Reprise: We Shall Not Be Moved

Still looking at this picture. The guy with the intense expression and Buddy Holly glasses is me, Christopher Newton. I’m playing the Spanish guitar Don Auclair gave me because he felt bad about sleeping with my ex-girlfriend before she was an ex. Today it’s sitting in my daughter’s closet gathering dust but with every molecule in its cracked sounding board and warped neck still charged with power.

My current girlfriend Linda Lovely – she’s sitting behind me. Linda at 20 is a true innocent heart in her own way, but not very happy today – she just found out she’s going to have a beautiful baby who has given both of us joy ever since – but it’s a bit unexpected, and she’s not used to the idea.

The soulful intellectual pondering my kazoo is Joe Pratt, subject of a lost short story Joe Pratt at Stinson Beach. The hair in the foreground belongs to Solveig Otvos, nee’ Rimkeit, and as good a friend as I ever had. We are sitting in Golden Gate Park’s Rose Garden on a foggy day in the summer of 1962, four friends and a nameless photographer.

Linda and I are still tight and see each other several times a year. Joe wandered off into another life as friends of our youth tend to do. Perhaps he became a wandering kazooist. Solveig followed a spiritual path, Subud, and changed her name to Ruth. We lost touch as I got deeper into it and she climbed further out. She’s the one I miss most — sensitive, loyal, able to see bullshit for what it was and laugh it away. And that sexy Spanish/Latvian accent!

We’d all met through the San Francisco State Student Peace Union. It’s hard to remember now just how imminent the end of the world seemed in those Cold War years. But it just absolutely freaked my generation (this was a couple of years before Viet Nam). Russia and the US were playing a galactic game of poker called brinkmanship and the whole world could explode in cosmic fury at any time. Hey – we were young. We didn’t want to die in flaming fission because one player called the other’s bluff. Would you?

The Peace Movement at San Francisco State coalesced around the immediate issue of atmospheric testing of H-Bombs, which had started up again in 1961, the year I transferred to State. The Air Force was exploding them in the Nevada desert to learn how to kill more people and the fallout was drifting across the desert into California and eastward into Utah. The breeze was full of a radioactive substance call Strontium-90 that was getting into mother’s milk among other places. (Where is this stuff today? Has it decayed by now?)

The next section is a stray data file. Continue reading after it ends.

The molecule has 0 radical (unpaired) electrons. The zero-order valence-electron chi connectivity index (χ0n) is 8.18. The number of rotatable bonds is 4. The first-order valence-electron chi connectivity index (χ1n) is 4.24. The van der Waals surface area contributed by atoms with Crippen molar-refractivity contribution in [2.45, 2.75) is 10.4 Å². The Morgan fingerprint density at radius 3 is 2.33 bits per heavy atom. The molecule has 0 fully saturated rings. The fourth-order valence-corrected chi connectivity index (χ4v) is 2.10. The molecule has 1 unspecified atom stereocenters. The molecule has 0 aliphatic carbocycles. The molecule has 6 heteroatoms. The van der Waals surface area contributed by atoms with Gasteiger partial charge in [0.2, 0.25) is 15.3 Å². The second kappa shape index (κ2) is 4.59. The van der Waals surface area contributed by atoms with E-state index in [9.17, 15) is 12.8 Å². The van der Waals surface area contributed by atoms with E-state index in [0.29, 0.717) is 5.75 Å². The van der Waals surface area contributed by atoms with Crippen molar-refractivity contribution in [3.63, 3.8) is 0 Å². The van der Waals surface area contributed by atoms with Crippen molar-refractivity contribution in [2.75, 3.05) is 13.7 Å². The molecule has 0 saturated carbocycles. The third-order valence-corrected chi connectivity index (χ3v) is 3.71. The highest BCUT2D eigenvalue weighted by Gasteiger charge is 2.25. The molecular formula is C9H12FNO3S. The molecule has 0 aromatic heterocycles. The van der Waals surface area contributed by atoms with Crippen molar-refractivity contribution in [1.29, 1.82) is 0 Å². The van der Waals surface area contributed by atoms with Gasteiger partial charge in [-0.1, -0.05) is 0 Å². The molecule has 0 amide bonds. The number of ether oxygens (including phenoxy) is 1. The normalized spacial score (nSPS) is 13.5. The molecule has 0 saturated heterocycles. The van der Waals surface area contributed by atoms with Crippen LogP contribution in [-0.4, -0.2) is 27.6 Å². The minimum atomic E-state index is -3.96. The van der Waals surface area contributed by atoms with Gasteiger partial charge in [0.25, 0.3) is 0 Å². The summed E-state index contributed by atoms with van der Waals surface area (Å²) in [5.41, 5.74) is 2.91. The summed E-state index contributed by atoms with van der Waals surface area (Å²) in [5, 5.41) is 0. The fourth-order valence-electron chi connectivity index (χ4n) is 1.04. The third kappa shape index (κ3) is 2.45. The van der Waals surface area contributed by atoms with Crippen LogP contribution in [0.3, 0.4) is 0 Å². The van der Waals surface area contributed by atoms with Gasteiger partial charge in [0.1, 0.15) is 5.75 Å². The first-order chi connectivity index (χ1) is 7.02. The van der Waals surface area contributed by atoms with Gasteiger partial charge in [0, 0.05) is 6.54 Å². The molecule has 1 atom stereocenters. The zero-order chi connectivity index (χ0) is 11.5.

And it made me mad. That was my politics. Still pretty much is, I’m afraid. It was just one more, but the worst example yet, of an adult world I wanted no part of running amok and preparing to cremate the world to make it safe for freedom or something. But to me and Joe and Solveig it was just cold death leering at us in an unpleasant way.

The FBI thought we were all working for Nikita Khrushchev, or else Communist dupes. The best thinking of the era had decided that Communists were like demons and had supernatural powers over the minds of all young people who didn’t prefer nuclear destruction.

I’m not saying the Commies weren’t trying to use us to their strategic advantage – but I had met members of the San Francisco Communist party and they were tired, worn-out. Their time has passed. In our snotty youth we thought them laughable and knew nothing of their struggles in the hunger-wracked Thirties.

There was a song we used to sing at demonstrations. The chorus ran “Just like a tree, standing by the water, we shall not be moved” and we would make up the first line. The head local Commie was a guy named Archie Brown, and we used to sing “Archie is our leader; we shall not be moved” just to bug the FBI guys who were usually wandering harrumph with little cameras at the demonstrations.

For Joe and Solveig and Don Auclair and my ex-girlfriend Carmen at least this was not a political issue – demonstrating was an existential fist in the face of our imminent demise. Maybe there was nothing we could do to stop it – but we weren’t going to go peacefully. To the barricades!


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